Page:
- Look for new and creative ideas and best practices from other institutions and organizations from all over India and the world.
- Along with developing physical infrastructure, a conscious attempt is made to bring about a major change in the way of thinking and feelings, attitudes, dreams and aspirations with a will to overcome all internal as well as external obstacles which prevent inner and outer progress of the community or in other words growth in consciousness.
Most of these strategic principles are much discussed and debated in the new and emerging development literature, especially from United Nations, and they are probably put into practice in many rural development projects all over the world – except perhaps the last one, growth of consciousness, which is the unique feature of SARVAM. Coming to practices, the following activities are outlined in the book.
- Education and awareness generation
- Physical games and active play
- Health and sanitation
- Woman and youth development
- Developing life-skills and vocational education
- Assistance to the ultra-poor
These things are also well known in development circles, and they are not unique to SARVAM. But the unique feature of the SARVAM is the principle of growth of consciousness and integral development of the community, and how they are incorporated in every aspect of life.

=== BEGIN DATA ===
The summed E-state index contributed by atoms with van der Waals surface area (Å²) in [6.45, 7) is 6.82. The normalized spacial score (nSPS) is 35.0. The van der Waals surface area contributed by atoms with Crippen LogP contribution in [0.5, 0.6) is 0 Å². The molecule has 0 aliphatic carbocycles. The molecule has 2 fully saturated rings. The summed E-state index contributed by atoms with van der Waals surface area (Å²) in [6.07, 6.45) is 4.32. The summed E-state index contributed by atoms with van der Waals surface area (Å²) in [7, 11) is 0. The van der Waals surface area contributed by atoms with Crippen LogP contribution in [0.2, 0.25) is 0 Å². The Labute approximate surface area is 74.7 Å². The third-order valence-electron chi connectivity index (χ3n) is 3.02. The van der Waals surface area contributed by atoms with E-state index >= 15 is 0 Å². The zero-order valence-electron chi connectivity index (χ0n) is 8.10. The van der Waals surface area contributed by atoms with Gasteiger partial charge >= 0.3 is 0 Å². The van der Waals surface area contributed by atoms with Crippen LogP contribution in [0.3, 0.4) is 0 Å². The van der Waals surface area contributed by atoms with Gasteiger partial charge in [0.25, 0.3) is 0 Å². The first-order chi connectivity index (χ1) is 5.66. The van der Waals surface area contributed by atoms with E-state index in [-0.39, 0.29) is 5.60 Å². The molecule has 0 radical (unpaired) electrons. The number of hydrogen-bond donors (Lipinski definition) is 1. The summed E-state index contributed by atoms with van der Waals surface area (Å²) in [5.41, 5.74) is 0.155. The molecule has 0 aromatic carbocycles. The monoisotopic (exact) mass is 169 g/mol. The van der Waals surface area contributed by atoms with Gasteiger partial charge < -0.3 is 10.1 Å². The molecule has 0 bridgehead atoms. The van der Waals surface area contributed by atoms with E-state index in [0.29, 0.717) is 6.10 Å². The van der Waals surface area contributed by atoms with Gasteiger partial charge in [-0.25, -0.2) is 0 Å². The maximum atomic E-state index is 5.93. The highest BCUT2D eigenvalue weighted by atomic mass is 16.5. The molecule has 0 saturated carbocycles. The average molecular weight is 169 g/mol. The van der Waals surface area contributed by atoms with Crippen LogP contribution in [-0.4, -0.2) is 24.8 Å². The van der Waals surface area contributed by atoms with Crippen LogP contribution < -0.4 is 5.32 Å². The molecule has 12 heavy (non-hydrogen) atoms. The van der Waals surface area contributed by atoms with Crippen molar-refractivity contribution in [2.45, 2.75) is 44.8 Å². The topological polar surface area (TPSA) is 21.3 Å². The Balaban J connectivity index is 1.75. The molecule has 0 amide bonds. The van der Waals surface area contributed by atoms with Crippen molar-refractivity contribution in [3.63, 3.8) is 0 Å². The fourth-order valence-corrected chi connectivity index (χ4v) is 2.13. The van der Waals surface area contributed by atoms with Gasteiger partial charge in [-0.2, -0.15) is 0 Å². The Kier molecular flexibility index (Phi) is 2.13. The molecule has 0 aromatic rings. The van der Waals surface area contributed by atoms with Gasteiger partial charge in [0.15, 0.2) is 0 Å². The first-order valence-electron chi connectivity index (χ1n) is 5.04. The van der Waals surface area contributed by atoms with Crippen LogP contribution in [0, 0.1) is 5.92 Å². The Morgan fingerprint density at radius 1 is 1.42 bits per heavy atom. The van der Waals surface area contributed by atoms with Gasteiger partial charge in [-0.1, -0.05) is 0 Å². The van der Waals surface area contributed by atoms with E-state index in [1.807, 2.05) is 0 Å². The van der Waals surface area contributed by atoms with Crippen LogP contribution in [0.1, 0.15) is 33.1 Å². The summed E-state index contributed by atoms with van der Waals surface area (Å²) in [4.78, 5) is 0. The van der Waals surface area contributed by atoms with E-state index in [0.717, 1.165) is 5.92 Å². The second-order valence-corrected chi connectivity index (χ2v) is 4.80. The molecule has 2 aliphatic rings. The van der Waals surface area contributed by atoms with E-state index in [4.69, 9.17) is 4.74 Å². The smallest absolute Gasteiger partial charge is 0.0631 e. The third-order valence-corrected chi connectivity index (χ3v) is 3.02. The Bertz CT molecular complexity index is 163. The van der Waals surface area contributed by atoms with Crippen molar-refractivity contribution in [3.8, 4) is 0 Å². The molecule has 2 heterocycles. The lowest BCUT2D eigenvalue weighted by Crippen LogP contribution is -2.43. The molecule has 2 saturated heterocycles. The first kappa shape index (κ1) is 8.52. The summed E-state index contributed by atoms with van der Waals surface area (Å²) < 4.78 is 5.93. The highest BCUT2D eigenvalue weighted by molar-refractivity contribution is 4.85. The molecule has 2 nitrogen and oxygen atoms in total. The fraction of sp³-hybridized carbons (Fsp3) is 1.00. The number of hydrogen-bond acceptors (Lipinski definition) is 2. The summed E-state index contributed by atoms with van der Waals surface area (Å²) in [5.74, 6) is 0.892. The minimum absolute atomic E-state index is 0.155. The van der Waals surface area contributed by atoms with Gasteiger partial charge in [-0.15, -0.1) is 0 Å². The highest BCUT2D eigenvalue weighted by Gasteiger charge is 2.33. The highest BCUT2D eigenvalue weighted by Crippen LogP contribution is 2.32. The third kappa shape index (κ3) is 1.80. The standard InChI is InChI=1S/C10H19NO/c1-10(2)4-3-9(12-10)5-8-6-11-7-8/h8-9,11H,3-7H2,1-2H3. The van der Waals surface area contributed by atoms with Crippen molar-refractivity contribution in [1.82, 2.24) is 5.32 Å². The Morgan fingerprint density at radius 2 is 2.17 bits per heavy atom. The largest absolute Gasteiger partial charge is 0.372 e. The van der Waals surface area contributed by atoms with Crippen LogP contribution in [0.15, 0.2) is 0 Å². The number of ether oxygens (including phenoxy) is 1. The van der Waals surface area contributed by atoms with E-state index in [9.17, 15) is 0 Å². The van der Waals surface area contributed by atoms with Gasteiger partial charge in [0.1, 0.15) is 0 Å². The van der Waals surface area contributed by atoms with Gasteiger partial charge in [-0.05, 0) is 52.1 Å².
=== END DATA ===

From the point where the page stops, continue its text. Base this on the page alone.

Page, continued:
This reviewer asked Shri Senthil, one of the pioneering leaders of SARVAM, about the main principles and practices behind SARVAM incorporating spirituality in the development process. Senthil explained his thoughts with extreme clarity and deep conviction, which I am summing up in my own words:
The popular conceptions of spirituality equate it with traditional religion. But SARVAM’s approach to spiritual growth is more secular and psychological than religions. The methodology of spiritual development followed in SARVAM aims at the mental, moral, aesthetic and psychological development of the individual, which leads to an opening or receptivity of the consciousness to the spiritual self or divinity within him or her. Here are some of the principles and practices of inner growth adopted in SARVAM.
- Living example of leaders and organizers who practice spirituality in their lives
- Cultivating punctuality, harmony, order, beauty in habits, behaviour, action and organization of the outer life
- Awakening to the urge for progress and perfection in work and action
- Importance of concentration on the work to be done
- Meaning of true prayer
- Need for truth in thought, speech and action
- Practice of inner silence
- Learning through dialogue, discussion, questioning and action
The Concept and Meaning of Integral Development
A clear distinction is made in this book between what is called ‘Integrated Rural Development’ and ‘Integral Rural Development’. The concept of Integrated Rural Development aims mainly at improving the outer quality and or living standards of the outer economic and social life. The idea of Integral Rural Development aims at improving the inner being of people, for example, their thinking, feeling, attitudes and values but without ignoring the wellbeing of the outer life.
The authors of this book conceive integral development in terms of (i) economic wellbeing, (ii) social wellbeing, (iii) political wellbeing, and (iv) spiritual or emotional wellbeing.
Economic wellbeing means to provide employment and livelihood opportunities, skill development through vocational training; assistance to the poorest sections of the society.